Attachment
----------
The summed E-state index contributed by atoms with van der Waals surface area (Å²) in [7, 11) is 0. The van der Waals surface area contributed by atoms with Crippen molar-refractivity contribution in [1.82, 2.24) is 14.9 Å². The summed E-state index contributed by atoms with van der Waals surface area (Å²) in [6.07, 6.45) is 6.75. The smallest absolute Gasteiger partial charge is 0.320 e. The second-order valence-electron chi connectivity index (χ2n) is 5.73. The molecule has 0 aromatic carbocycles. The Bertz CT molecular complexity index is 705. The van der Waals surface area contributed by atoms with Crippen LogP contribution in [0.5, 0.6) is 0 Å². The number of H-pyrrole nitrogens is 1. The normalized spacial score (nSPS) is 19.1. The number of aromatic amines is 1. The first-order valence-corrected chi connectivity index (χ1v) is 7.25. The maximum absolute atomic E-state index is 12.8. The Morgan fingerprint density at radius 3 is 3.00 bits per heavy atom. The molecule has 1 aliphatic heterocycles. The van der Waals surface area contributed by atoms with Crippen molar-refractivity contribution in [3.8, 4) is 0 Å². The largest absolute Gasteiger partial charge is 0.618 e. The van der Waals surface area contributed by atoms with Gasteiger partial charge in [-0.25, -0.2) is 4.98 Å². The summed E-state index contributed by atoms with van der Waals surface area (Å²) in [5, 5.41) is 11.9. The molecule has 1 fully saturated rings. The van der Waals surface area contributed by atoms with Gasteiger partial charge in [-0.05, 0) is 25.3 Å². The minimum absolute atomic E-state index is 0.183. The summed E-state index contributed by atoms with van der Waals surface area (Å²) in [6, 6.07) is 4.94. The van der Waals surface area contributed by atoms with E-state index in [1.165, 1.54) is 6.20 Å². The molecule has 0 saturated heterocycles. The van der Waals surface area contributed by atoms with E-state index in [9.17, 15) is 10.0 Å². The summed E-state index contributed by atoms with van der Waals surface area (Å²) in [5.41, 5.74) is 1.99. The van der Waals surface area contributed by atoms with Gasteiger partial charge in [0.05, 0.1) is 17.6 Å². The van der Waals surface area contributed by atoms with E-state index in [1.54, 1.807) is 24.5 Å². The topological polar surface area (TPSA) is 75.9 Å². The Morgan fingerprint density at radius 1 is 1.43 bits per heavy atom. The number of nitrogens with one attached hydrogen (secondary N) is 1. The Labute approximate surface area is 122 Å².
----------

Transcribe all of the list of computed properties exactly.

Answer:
The summed E-state index contributed by atoms with van der Waals surface area (Å²) in [7, 11) is 0. The van der Waals surface area contributed by atoms with Crippen molar-refractivity contribution in [1.82, 2.24) is 14.9 Å². The summed E-state index contributed by atoms with van der Waals surface area (Å²) in [6.07, 6.45) is 6.75. The smallest absolute Gasteiger partial charge is 0.320 e. The second-order valence-electron chi connectivity index (χ2n) is 5.73. The molecule has 0 aromatic carbocycles. The Bertz CT molecular complexity index is 705. The van der Waals surface area contributed by atoms with Crippen LogP contribution in [0.5, 0.6) is 0 Å². The number of H-pyrrole nitrogens is 1. The normalized spacial score (nSPS) is 19.1. The number of aromatic amines is 1. The first-order valence-corrected chi connectivity index (χ1v) is 7.25. The maximum absolute atomic E-state index is 12.8. The Morgan fingerprint density at radius 3 is 3.00 bits per heavy atom. The molecule has 1 aliphatic heterocycles. The van der Waals surface area contributed by atoms with Crippen molar-refractivity contribution in [3.8, 4) is 0 Å². The largest absolute Gasteiger partial charge is 0.618 e. The van der Waals surface area contributed by atoms with Gasteiger partial charge in [-0.25, -0.2) is 4.98 Å². The summed E-state index contributed by atoms with van der Waals surface area (Å²) in [5, 5.41) is 11.9. The molecule has 1 fully saturated rings. The van der Waals surface area contributed by atoms with Gasteiger partial charge in [-0.05, 0) is 25.3 Å². The minimum absolute atomic E-state index is 0.183. The summed E-state index contributed by atoms with van der Waals surface area (Å²) in [6, 6.07) is 4.94. The van der Waals surface area contributed by atoms with E-state index in [1.165, 1.54) is 6.20 Å². The molecule has 0 saturated heterocycles. The van der Waals surface area contributed by atoms with E-state index in [9.17, 15) is 10.0 Å². The summed E-state index contributed by atoms with van der Waals surface area (Å²) in [5.41, 5.74) is 1.99. The van der Waals surface area contributed by atoms with Gasteiger partial charge in [0.05, 0.1) is 17.6 Å². The van der Waals surface area contributed by atoms with E-state index in [1.54, 1.807) is 24.5 Å². The topological polar surface area (TPSA) is 75.9 Å². The Morgan fingerprint density at radius 1 is 1.43 bits per heavy atom. The number of nitrogens with one attached hydrogen (secondary N) is 1. The Labute approximate surface area is 122 Å².